Over the last 2 years of blogging, I have learned much more about the variety of Christians that exist. Due to this learning, I have a post which considers “My Favorite Kind of Christian” which I constantly update. I am fortunate to have several personal Christian friends and on-line Christian friends who hold almost all the qualities I list on “my favorites” list.
But I must say that my MOST IMPORTANT favorite Christian trait is Non-Exclusivity — a Christian who does not feel that non-believers are going to necessarily have a different fate than themselves after death. In theology, this position is called one’s “soteriology”.
There are two qualities that I feel natural flow from a non-exclusive soteriology:
- an open view of others (women, homosexuals, other races).
- a missionology where the believer seeks to serve others well before they even contemplate converting others.
Following in second place of favorite Christian traits behind Open Soteriology (along with its tolerance and kindness) is a strong value for science. I would hold these traits as my favorite for all religions. All other theological issues (unless I have missed something) fall far behind in the theological pack. For I care not what a person calls themselves, but how they live and how they use their thoughts and beliefs to anchor and connect their lives.
Question to Atheists: What are your favorite types of Christians?
Question to Theists: What are your favorite type of Atheists?
Spice up your Post !
This is an addition to my post called “Blog Appearance“. These posts are written especially for WordPress folks, though others could use some of the points. Below is a way for HTML naive folks to spice up their posts with TABLES by using the HTML tab in their editor.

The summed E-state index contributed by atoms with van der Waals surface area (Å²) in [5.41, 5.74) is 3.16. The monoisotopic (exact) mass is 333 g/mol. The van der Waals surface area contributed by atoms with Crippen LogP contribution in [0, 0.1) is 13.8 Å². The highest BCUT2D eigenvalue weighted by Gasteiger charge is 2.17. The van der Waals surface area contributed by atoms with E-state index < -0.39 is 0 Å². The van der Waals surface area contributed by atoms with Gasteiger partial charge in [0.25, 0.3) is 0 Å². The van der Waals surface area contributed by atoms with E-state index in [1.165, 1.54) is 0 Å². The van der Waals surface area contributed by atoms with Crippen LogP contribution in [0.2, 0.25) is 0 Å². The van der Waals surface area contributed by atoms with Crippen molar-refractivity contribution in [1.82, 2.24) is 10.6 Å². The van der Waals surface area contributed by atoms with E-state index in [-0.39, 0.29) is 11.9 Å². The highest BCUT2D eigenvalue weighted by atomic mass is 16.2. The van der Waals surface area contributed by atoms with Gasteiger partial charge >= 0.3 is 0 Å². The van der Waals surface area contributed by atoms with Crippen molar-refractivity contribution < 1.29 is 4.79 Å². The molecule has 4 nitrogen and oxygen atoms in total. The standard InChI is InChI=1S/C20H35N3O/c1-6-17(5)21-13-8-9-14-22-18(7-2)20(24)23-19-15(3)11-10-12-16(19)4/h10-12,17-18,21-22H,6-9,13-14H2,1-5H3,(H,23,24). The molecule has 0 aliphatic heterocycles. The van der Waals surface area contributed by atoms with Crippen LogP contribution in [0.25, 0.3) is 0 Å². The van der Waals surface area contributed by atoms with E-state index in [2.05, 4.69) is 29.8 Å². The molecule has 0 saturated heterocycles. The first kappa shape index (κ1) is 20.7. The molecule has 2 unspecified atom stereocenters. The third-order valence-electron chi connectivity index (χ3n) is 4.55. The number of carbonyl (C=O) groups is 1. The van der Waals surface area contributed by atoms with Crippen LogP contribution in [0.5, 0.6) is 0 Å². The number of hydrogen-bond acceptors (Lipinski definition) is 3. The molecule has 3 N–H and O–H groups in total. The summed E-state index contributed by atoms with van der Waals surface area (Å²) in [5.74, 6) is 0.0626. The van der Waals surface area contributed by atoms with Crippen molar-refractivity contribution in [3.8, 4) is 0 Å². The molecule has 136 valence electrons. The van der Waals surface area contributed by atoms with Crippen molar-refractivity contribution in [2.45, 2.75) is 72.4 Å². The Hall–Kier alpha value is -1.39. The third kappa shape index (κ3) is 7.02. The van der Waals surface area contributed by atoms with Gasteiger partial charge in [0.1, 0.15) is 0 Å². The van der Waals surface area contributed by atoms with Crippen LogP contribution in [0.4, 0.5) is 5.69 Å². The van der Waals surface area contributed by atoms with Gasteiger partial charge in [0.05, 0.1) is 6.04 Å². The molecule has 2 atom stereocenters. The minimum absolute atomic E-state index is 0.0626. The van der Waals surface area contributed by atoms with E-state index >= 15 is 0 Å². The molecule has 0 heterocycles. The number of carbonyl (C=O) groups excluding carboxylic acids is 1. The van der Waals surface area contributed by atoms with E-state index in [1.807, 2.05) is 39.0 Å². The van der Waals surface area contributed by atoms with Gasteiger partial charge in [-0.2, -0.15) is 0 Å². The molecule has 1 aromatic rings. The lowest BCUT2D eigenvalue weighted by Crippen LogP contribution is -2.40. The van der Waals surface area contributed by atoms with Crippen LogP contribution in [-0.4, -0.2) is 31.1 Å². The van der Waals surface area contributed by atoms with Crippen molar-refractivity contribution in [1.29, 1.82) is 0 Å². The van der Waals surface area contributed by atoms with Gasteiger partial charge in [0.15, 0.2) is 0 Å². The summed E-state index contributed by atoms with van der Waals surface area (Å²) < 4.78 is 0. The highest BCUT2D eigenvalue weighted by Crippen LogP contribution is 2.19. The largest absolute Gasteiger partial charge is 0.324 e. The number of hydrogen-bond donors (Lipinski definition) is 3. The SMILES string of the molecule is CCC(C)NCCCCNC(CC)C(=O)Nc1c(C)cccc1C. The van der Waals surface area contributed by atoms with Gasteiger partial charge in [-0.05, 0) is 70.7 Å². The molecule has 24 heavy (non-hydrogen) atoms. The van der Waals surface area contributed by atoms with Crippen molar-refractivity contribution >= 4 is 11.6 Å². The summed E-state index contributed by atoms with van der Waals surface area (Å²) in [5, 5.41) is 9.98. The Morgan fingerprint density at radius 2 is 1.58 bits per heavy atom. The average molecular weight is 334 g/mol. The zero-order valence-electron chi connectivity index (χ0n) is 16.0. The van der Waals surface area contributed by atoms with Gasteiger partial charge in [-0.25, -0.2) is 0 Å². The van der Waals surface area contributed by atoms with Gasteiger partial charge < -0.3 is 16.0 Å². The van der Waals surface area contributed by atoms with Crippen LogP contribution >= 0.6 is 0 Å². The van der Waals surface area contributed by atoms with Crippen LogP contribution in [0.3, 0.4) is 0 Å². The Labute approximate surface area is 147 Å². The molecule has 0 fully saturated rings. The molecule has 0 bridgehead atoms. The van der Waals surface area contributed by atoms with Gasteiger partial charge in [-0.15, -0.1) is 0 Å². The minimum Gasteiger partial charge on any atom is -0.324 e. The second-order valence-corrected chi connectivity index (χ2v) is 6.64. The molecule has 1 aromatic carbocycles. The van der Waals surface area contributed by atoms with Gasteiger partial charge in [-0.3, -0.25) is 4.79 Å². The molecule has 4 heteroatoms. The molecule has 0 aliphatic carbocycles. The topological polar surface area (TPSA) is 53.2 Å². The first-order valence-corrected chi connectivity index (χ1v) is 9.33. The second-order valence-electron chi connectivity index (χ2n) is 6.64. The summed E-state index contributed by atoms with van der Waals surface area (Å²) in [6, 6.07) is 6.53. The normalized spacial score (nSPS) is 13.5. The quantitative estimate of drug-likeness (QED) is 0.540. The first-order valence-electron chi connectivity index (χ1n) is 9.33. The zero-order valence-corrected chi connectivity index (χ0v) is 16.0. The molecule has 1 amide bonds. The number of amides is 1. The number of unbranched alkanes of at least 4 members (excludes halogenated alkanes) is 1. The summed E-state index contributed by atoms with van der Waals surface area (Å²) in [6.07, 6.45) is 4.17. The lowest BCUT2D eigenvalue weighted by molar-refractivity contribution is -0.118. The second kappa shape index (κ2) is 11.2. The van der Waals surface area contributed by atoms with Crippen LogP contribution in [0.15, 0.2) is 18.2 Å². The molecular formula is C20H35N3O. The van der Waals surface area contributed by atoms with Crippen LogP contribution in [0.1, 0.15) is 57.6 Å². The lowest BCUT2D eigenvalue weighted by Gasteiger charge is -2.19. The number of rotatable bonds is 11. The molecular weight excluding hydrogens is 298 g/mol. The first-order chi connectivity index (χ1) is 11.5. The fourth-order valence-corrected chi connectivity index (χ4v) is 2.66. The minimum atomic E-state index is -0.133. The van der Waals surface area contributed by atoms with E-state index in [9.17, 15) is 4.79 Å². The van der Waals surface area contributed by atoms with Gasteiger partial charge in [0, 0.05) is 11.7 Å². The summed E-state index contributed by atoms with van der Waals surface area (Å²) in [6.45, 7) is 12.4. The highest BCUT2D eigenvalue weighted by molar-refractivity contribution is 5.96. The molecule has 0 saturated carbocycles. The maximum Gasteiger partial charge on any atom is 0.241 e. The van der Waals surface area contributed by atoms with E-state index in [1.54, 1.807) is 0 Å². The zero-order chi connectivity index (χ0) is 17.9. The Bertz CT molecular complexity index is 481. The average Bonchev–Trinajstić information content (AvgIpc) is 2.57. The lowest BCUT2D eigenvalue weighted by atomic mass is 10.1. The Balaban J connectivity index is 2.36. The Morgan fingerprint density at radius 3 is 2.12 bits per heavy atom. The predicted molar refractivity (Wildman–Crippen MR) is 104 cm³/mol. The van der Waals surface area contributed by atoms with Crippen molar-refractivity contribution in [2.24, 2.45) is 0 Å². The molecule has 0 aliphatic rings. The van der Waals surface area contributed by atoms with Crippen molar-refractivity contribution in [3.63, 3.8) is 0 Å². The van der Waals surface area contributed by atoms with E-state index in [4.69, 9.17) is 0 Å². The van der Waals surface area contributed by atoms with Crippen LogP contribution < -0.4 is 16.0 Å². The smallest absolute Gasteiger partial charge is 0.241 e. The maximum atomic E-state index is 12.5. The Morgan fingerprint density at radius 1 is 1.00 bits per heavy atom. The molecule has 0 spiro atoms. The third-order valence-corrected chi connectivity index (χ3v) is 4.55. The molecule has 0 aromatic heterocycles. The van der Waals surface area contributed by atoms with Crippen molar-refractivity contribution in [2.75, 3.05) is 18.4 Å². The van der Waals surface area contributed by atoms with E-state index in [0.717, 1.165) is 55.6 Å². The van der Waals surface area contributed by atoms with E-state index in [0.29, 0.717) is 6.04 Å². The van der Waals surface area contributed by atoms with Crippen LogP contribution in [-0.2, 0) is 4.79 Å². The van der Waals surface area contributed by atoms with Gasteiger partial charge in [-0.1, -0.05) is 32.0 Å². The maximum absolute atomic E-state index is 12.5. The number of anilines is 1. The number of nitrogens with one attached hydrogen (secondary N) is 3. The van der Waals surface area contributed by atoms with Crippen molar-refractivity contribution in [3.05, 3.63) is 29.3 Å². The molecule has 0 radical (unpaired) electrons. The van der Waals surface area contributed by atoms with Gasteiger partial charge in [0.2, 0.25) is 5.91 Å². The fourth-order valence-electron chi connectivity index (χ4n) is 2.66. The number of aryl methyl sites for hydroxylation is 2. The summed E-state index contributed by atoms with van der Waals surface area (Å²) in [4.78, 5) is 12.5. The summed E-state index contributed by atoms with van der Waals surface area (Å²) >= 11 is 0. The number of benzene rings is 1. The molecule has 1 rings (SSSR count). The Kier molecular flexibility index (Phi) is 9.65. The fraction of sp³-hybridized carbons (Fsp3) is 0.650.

Create a Table
Have you ever wanted to put a table in your post but don’t know HTML? Well, You can go to this Table Generator site and make a table. After it generates your code, cut and paste it into your post but be sure to first click the “HTML” tab and enter it there. Then go back to visual mode. Let me know if this is unclear and I will write more. Below is a table I created using the generator. If you find a better generator, let me know.
|Uses Text Only
When I generated this code, I left off the last part of the code generated because it was advertising:
<p style=”font-family:verdana,arial,sans-serif;font-size:10px;”><a href=”http://www.quackit.com/html/html_table_tutorial.cfm” target=”_top”>Table tutorial</a></p>
But I will leave that ethical question up to you. Here is another generator to experiment with.
If you want to make sure text aligns to the top of a cell, you have to insert this code (valign=”top”) into each cell in the HTML.
So where you see: <td>
Change it to: <td valign=”top”>
You can also use the normal edit tools to change text color, boldness and centering. Thus, the new table would look like this:
|Uses Text Only
There are many more tricks, but I will stop there unless folks show interest. These tricks alone will considerably improve your post’s layout. And remember, instead of text, you can put images inside a table cell. You can make the border=0 and then the table acts as a layout device for putting several pics on a page.
Related Posts: Blog Talk: an index post of my posts about blogging.
This is a small section of my larger diagram in the last post. It illustrates a choice between two translation methods:
- Word-for-Word Translations
- Dynamic or Functional Equivalents
Avalos gives a fun example distinguishing these two methods using John 1:29:
The next day he saw Jesus coming towards him and declared, ‘Here is the Lamb of God who takes away the sin of the world!
— John 1:29 (RSV)
In the RSV the phrase “the Lamb of God” is translated from the Greek (ο αμνος του θεου ) using a Word-for-Word translation.